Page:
Allen, Robin W.
Most widely held works by Robin W Allen
Feynman lectures on computation by Richard P Feynman ( Book )
31 editions published between 1996 and 2000 in English and held by 1,200 WorldCat member libraries worldwide
Feynman's philosophy of learning and discovery comes through strongly in these lectures. He constantly points out the benefits of playing around with concepts and working out solutions to problems on your own - before looking at the back of the book for the answers. As Feynman says in the lectures: "If you keep proving stuff that others have done, getting confidence, increasing the complexities of your solutions - for the fun of it - then one day you'll turn around and discover that nobody actually did that one! And that's the way to become a computer scientist."
Conferencias sobre computación by Richard P Feynman ( Book )
3 editions published in 2003 in Spanish and held by 11 WorldCat member libraries worldwide
Fainman keisanki kagaku ( Book )
2 editions published in 1999 in Japanese and held by 3 WorldCat member libraries worldwide
An exploration of family-centered, strengths-based social work practice in early intervention programs by Robin W Allen ( )
2 editions published in 1996 in English and held by 2 WorldCat member libraries worldwide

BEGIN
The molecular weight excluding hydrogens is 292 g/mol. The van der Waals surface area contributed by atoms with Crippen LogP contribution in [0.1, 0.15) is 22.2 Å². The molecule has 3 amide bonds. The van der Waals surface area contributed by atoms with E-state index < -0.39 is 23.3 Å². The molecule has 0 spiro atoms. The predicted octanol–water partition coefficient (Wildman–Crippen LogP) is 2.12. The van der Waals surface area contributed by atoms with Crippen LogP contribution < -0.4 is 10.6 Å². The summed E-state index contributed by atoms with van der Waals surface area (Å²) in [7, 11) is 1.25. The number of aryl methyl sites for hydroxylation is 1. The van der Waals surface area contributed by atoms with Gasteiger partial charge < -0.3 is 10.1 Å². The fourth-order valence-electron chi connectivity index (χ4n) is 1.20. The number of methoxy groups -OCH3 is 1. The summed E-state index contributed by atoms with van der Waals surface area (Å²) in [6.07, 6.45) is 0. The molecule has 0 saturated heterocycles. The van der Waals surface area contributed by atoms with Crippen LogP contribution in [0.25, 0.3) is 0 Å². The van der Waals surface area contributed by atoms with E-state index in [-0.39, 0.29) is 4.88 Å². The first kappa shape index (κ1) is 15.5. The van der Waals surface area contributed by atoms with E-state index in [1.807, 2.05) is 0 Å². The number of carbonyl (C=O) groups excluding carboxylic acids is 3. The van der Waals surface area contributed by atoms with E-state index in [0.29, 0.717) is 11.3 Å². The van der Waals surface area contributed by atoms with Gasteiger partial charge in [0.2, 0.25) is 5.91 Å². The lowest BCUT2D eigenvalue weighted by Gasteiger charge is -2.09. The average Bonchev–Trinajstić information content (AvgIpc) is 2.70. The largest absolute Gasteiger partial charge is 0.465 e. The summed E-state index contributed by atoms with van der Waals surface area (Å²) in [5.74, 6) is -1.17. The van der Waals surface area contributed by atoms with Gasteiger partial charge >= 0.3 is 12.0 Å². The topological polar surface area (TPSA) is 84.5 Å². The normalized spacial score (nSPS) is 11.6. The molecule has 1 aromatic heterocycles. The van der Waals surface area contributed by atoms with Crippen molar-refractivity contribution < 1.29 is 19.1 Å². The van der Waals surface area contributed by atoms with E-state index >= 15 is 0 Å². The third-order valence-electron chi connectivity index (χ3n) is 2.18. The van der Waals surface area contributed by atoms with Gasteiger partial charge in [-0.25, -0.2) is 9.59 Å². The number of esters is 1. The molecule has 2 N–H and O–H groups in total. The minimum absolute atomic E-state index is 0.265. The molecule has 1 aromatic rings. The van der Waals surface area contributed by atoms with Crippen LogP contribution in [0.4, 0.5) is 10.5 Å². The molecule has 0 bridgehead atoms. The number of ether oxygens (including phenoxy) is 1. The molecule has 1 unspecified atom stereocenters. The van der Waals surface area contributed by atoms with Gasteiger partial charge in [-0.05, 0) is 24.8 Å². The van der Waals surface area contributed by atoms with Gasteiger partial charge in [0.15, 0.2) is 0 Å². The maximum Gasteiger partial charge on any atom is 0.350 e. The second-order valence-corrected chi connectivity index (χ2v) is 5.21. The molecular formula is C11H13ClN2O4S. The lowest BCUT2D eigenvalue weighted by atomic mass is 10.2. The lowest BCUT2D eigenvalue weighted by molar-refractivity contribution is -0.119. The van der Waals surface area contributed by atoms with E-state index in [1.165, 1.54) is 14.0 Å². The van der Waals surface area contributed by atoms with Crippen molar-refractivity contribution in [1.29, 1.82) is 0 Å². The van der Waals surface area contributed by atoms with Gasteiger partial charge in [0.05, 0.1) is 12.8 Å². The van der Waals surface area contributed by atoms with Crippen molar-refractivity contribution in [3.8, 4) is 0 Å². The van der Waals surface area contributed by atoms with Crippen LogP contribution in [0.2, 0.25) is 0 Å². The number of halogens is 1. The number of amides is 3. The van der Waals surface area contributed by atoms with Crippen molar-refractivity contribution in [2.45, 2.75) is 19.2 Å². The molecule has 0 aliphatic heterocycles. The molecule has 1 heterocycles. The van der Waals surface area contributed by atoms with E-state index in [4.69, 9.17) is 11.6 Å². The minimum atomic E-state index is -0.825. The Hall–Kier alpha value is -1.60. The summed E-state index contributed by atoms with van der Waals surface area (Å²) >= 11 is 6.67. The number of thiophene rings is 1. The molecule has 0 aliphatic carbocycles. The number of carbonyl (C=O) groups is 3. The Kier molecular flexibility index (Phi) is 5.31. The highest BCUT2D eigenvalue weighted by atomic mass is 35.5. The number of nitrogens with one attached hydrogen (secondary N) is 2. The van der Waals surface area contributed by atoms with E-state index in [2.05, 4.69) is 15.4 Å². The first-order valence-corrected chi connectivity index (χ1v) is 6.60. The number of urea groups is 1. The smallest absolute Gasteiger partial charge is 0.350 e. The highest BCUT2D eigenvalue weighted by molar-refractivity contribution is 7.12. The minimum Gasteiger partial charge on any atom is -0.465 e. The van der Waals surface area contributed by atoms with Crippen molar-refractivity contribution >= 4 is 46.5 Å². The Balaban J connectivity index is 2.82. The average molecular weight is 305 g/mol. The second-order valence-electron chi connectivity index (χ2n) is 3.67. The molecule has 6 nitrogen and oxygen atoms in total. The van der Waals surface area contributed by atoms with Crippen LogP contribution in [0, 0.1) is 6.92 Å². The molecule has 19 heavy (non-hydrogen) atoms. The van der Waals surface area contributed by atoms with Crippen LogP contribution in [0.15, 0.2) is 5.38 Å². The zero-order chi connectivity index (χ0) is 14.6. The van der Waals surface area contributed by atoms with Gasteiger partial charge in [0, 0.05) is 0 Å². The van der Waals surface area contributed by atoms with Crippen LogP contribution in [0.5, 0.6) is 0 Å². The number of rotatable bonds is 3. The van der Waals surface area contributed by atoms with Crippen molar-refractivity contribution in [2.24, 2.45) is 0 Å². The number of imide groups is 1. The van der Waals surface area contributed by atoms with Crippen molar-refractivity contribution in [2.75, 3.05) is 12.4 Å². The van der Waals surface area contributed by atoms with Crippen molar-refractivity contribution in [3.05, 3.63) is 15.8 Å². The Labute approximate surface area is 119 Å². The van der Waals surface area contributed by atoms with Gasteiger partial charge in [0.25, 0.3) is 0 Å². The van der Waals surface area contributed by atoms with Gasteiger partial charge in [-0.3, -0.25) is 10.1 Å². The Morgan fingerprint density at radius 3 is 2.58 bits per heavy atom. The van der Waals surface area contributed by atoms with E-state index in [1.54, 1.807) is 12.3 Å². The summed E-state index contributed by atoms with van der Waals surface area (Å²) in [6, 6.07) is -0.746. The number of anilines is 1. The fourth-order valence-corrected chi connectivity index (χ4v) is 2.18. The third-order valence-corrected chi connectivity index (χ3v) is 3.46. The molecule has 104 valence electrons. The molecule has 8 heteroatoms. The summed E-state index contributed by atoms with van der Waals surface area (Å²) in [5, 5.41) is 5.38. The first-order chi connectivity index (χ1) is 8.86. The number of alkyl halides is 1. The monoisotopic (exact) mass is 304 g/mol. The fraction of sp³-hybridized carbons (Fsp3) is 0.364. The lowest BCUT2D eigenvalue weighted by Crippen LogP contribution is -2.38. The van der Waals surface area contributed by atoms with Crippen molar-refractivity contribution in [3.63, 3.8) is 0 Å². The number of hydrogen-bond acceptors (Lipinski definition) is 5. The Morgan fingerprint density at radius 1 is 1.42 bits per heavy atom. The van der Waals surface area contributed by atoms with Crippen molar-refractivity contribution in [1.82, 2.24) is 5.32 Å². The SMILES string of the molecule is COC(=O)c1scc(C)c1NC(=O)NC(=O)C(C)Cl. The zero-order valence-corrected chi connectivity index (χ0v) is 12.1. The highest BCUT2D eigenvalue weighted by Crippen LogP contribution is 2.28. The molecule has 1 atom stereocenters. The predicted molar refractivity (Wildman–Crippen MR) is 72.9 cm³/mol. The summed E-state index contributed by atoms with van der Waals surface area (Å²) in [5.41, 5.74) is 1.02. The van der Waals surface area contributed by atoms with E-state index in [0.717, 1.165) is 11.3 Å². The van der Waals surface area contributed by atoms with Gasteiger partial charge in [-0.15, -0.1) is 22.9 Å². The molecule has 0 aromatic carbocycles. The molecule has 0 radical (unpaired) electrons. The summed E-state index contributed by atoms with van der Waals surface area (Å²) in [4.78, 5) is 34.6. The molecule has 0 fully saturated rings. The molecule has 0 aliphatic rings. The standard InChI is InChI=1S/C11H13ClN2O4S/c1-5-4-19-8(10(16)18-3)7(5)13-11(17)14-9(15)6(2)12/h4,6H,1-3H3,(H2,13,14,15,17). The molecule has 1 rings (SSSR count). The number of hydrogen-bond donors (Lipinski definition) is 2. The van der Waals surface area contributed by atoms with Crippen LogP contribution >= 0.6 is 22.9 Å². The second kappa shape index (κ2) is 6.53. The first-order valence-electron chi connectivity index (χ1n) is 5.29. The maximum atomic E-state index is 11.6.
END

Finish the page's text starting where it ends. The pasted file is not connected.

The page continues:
This interpretive interactionism study explored the practice of twelve social workers employed in early intervention programs for the families of children with special needs. In particular, this study examined the nature of social work practice given the mandate from Part H of the Individuals with Disabilities Education Act of 1991 (IDEA) that the role of families in early intervention programs is to be strengthened. Using in-depth interviews and content analysis, the researcher collected descriptions of the process of working with families. Both social workers and their directors/administrators were interviewed to develop an understanding of how social workers make meaning of their practice with families, and to explore the environmental context in which the social workers practice. In addition, the educational and training background of the social workers and their directors was examined. The programs that were included in the study reported that a family-centered philosophy guides their service delivery model. This study examined how each of these programs defines and implements their version of family-centered practice. Strengthening the role of families in early intervention programs through the implementation of a family-centered philosophy is described as a process where programs are at different stages. The implementation of Part H of IDEA has caused many changes in the programs such as increased staff size, introduction of new disciplines and a team-based service delivery model, and increased bureaucracy. Programs also reported chronic problems of staff shortages and lack of resources. Next, the specific roles and responsibilities of the social workers are described as well as descriptive accounts provided of how they help families. The social workers reported the way that they help families the most is by empathic listening. The study points to a number of practice and policy implications: First, the importance of adequate supervision and emotional support for social workers; Second, the need for a clearer understanding of what family-centered, strengths-based practice means; and, the importance of preparing early intervention professionals in proactive approaches to cost containment strategies that are dramatically changing the way in which social welfare services are being delivered